2017-02-09 / Front Page

Northport pooch to prance stuff at Westminster show

By Patti Brandt Burgess
Of The Enterprise staff


LADDIE, A SHELTIE, has a been a fool for obstacle courses since he was just a few weeks old and began leaping over the living room couch. LADDIE, A SHELTIE, has a been a fool for obstacle courses since he was just a few weeks old and began leaping over the living room couch. A local dog is headed for the big time.

Laddie, a Shetland sheepdog, and his owners, Mike and Pat Germain of Leelanau Township, are leaving today for New York City, where Laddie has qualified for a spot in the Masters Agility Championship being held Saturday as part of the 141st Westminster Kennel Club Dog Show.

If Laddie makes the top 10 cut, he’ll be in the televised finals being held Sunday night on Fox Sports 1.

“There is no guarantee that Laddie and I will make the finals at Westminster, so we may not end up on your TVs,” said Mike Germain, who runs Laddie through his competition paces. “But I’m suspecting no dog from Northport has ever competed there.”

The 5-year-old sheltie superstar was bred by Bryan Borchardt, owner of Solstice Shelties in Glen Arbor. He holds masters titles in both the JWW (jumper with weaves) and STD (standard) agility categories.


LADDIE AND OWNER Mike Germain, part-time Leelanau Township residents, are headed to New York City, where Laddie will compete in the Masters Agility Championship being held as part of the Westminster Kennel Club Dog Show. LADDIE AND OWNER Mike Germain, part-time Leelanau Township residents, are headed to New York City, where Laddie will compete in the Masters Agility Championship being held as part of the Westminster Kennel Club Dog Show. Laddie also holds Masters of Agility titles with the American Kennel Club (AKC), which has also qualified him for the 2017 AKC National Agility Championship being held in March in Georgia.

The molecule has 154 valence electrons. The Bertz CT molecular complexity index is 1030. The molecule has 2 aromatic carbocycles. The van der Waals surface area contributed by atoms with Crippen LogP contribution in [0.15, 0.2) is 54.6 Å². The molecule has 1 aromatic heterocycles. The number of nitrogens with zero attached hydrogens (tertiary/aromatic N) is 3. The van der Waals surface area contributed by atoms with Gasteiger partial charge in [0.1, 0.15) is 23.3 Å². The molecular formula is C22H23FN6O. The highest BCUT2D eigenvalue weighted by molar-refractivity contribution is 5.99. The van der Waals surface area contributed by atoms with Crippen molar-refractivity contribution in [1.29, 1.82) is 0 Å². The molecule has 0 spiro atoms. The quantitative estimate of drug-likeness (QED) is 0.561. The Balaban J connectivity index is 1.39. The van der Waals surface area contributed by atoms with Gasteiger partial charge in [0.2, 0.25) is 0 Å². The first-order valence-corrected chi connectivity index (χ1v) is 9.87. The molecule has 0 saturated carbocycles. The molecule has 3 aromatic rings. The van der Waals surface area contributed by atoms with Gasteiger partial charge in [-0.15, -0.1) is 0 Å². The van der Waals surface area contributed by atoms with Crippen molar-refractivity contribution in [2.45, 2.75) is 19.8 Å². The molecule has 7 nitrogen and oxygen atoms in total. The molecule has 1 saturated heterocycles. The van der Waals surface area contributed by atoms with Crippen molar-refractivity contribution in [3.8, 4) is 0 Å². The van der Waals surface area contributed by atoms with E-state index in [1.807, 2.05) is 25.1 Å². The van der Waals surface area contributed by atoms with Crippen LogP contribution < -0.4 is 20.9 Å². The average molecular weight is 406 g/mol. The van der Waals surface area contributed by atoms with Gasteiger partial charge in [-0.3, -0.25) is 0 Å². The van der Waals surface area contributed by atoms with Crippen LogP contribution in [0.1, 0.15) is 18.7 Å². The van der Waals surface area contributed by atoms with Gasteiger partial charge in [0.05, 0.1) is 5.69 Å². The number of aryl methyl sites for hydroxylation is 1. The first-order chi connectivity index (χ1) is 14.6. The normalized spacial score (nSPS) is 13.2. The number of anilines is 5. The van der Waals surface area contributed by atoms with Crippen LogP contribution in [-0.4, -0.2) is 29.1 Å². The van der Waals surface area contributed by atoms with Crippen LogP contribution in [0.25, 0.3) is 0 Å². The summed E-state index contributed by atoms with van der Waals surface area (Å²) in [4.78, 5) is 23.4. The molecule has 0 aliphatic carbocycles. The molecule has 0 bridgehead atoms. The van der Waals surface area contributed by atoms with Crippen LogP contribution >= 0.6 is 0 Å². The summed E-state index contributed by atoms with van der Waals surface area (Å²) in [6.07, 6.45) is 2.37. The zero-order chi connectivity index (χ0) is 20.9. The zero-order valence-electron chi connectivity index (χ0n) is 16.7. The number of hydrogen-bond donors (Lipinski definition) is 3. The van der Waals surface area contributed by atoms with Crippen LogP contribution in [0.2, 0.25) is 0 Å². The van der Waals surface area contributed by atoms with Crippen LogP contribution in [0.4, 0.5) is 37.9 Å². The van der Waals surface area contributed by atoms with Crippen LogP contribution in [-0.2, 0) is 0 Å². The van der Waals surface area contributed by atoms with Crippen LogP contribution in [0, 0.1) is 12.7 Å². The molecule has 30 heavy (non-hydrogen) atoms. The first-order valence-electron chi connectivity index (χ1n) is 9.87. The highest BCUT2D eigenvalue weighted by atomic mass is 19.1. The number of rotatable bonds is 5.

Laddie has competed in more than 200 agility trials, Germain said. He can cover the average JWW course, which is 150-yards-long and has 18 to 20 weaves and jumps, in about 30 seconds or less.

He covers a standard course, which is about 170-yards-long with obstacles that include a 9-foot-tall A-frame structure, a teeter totter and several jumps, in about 40 seconds.

While Laddie and Germain spend a lot of time on obstacle courses, there is no rehearsing, as every course is different, Germain said.

Neither Germain nor Laddie have seen the course at Westminster.

“So I have no idea what that will be like until that morning.”

Laddie will have about eight minutes to get familiar with the course beforehand and work out a strategy.

Dogs and their human partners are judged on speed, teamwork and their ability to negotiate the obstacle course, with points subtracted for rods that are knocked off their posts and the inability to correctly weave in and out of the course.

Laddie started training for the sport when he was 6 months old, competing in his first meet at 15 months — the youngest age at which a dog can compete.

The Germains thought they might have a special dog on their hands when Laddie was just a few weeks old.

“He would come running down an entryway and leap over the couch into the living room,” Germain said. “My wife said, ‘You better find something for that dog to do.’ So that’s how we started the agility.”

On Saturday, Laddie will be competing against several mixed breed dogs, who started competing in the exclusive dog show four years ago, when the Westminster agility championship was created.

And if not for the agility trials, Laddie would not have made it to Westminster, as he is just a little too tall to be a show dog.

Laddie fits right into dog-loving Northport, Germain says — home of a summer dog parade — and is a regular attendee of the Music in the Park event held on Fridays in summer.

His favorite store is Dog Ears Books, where Germain suspects he has a crush on Sarah, the owner’s pooch.

And it goes without saying that he is a regular in the very popular parade for pooches.

While Laddie may be a shoe-in for Omena mayor, he’s not a full-time resident. The Germains live near the other end of the township in Cherry Home Shores from May through November. They live in Shelby Township the rest of the year.

Germain thinks Laddy has a pretty good chance to be in the top 10 on Saturday.

If he then wins the top spot on Sunday, the pair will have lots of bragging rights, Germain said.

The winning dogs also become pretty popular when it comes to breeding, though Laddie won’t enjoy those honors as he’s been fixed.

But that’s not why people get involved in agility trials, Germain said.

“Ninety-nine point nine percent of the people that are in this sport are in it simply for the fun ... And my wife gets to go to New York City over Valentines Day.”

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